NEW YORK, Dec. 11, 2014 /PRNewswire/ -- Showrooming and webrooming – two sides of a single retail coin. Showrooming (examining a product up close at a brick and mortar store before going on to purchase it online) was a relatively new holiday trend to watch in 2012, while webrooming (wherein consumers do their research online and then head to the store to make a purchase) was one to watch in 2013. According to new data from The Harris Poll, both trends are still going strong, and each is looking to bring home some sales this holiday shopping season.
As of this year's holiday shopping season, roughly half of Americans have showroomed (49%), up marginally from last year (46%) and more noticeably from 2012 (43%). Webrooming, meanwhile, stands strong with roughly seven in ten Americans (69%) saying they've taken this approach (on par with 2013 findings). When asked to think specifically of their 2014 holiday shopping intentions, half of U.S. adults (51%) plan on using (or have already used) at least one of these tactics (45% webrooming, 30% showrooming).
These are some of the results of The Harris Poll® of 2,042 nationally representative U.S. adults (aged 18+) surveyed online from December 2-4, 2014 and an additional 2,098 U.S. adults living in the top 10 American markets by population (roughly 200 per market), surveyed online from November 17-24 utilizing the MMQ platform, an omnibus survey offering a sample of the 10 largest metropolitan areas of the United States. (Full results, including data tables, available here)
Showrooming might have been the first one on the media's radar, but webrooming is currently holding an edge not just in the percentage of U.S. adults who have given it a try, but also in how much they spent the last time they did so. On average, showroomers report having spent $156.40 the last time they purchased a product online after looking at it in a brick and mortar store – continuing a steady decline from the $211.80 they reported in 2012 ($174.00 was the average spend reported in November 2013). Webroomers, meanwhile, report a mean bill of $200.70 the last time they made an in-store purchase after researching it online – not far off of the $203.90 reported last year).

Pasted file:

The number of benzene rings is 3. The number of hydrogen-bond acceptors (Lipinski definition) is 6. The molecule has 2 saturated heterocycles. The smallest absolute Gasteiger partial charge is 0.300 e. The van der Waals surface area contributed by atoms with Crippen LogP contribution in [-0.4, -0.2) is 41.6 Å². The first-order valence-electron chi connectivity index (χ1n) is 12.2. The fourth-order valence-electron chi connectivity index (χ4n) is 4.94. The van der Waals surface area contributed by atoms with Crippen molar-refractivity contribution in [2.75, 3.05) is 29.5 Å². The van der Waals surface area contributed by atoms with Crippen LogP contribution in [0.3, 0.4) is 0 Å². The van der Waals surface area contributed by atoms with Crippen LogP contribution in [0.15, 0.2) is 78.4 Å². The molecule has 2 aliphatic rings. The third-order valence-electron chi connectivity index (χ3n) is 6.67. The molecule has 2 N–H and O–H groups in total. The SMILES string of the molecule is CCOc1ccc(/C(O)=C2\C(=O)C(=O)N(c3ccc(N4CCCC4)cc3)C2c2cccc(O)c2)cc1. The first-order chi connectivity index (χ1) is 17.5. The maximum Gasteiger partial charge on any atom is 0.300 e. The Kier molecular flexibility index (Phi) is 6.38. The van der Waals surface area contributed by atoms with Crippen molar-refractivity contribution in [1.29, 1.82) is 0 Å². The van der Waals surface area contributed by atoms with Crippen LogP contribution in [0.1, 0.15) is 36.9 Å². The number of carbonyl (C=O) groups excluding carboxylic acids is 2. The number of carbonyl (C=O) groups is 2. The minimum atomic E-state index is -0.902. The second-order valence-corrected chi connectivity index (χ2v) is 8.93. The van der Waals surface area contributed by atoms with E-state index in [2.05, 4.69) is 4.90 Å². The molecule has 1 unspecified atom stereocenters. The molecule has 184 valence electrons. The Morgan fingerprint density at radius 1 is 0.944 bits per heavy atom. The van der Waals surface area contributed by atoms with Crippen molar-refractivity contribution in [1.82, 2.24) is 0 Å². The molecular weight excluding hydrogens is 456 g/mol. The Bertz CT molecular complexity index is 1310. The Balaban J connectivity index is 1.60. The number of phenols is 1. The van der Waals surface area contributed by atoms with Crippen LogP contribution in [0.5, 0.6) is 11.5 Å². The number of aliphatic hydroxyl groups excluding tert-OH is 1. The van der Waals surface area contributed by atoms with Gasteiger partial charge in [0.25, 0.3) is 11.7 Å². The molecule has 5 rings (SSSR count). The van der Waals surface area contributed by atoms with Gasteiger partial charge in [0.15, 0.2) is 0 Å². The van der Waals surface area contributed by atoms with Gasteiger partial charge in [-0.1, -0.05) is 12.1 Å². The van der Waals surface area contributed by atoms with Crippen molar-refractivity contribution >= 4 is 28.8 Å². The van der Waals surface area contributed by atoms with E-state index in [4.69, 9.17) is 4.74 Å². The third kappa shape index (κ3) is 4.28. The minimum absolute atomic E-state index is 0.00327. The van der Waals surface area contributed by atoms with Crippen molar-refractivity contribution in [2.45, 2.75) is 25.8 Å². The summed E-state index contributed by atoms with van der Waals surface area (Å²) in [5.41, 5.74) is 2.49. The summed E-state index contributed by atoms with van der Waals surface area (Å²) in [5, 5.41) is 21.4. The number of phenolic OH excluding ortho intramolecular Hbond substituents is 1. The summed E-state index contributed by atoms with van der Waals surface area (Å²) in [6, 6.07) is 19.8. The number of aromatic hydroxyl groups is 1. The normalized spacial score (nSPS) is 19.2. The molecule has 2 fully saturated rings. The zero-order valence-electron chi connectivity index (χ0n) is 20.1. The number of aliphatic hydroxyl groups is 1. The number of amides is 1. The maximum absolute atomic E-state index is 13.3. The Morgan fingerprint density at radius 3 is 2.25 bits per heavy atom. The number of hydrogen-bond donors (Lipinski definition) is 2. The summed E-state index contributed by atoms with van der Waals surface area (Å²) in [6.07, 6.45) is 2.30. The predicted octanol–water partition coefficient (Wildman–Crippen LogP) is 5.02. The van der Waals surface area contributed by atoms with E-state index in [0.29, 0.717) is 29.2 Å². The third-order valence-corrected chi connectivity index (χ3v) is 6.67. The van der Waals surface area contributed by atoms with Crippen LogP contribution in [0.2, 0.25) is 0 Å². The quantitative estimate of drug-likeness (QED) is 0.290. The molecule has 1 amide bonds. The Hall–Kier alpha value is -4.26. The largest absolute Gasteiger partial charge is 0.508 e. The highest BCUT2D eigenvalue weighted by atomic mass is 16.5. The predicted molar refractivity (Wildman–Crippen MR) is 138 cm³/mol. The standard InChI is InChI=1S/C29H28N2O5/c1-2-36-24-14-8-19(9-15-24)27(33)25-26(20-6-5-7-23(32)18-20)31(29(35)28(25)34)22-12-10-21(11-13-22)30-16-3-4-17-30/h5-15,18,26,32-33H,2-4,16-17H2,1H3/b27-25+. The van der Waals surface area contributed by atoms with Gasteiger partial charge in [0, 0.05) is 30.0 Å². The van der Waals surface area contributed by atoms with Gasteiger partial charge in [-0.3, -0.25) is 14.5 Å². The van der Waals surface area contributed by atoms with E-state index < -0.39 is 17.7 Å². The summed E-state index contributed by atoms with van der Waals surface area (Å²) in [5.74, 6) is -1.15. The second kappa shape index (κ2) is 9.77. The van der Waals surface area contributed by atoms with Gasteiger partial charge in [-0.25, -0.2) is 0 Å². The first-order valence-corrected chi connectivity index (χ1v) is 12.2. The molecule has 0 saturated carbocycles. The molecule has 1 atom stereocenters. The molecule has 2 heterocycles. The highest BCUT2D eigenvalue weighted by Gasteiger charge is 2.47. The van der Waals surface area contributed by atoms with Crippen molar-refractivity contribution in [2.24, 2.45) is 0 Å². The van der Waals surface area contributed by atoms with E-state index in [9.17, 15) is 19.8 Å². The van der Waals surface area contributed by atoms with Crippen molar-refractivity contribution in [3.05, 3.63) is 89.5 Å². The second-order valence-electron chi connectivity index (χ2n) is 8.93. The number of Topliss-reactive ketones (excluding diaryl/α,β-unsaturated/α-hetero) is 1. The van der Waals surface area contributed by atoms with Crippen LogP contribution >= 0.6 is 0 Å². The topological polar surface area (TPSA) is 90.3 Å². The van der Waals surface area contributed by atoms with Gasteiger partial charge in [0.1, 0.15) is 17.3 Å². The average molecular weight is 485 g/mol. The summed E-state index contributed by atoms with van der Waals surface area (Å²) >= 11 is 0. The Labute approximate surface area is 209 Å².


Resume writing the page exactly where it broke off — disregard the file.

Market matters Looking across America's 10 most populous markets, those in Washington, D.C. (54%); Atlanta, GA (53%); and Philadelphia, PA (52%) are the most likely to have ever showroomed. Those in Los Angeles, CA (43%) and Chicago, IL (44%) are the least likely to have done so.
As for webrooming, San Francisco, CA (81%) seems to be the top market for consumers having ever done so, followed by Philadelphia (78%). On the other end of the spectrum, perhaps it's the city's notorious traffic keeping Los Angelinos (59%) less engaged in the webrooming trend than their counterparts in other markets, though it's certainly worth noting that six in ten have done so.
Turning to holiday shopping plans for 2014, those in the D.C. market (44%) are the most likely to have their sights set on showrooming this holiday season (or to have done so already), followed by those in Boston (40%) and Dallas/Fort Worth (40%). Los Angelinos (22%) are least likely to have done so or have plans to do so.
Philadelphians (55%), San Franciscans (53%) and residents of the Dallas/Fort Worth market (53%) are the most likely to indicate they plan on webrooming (or have already done so). Similar to past behavior, Los Angelinos (37%) are least likely to indicate that they're planning to or already have webroomed.
Where do buy what? When presented with a list of purchase possibilities, consumer preferences vary widely as to where they prefer to buy each.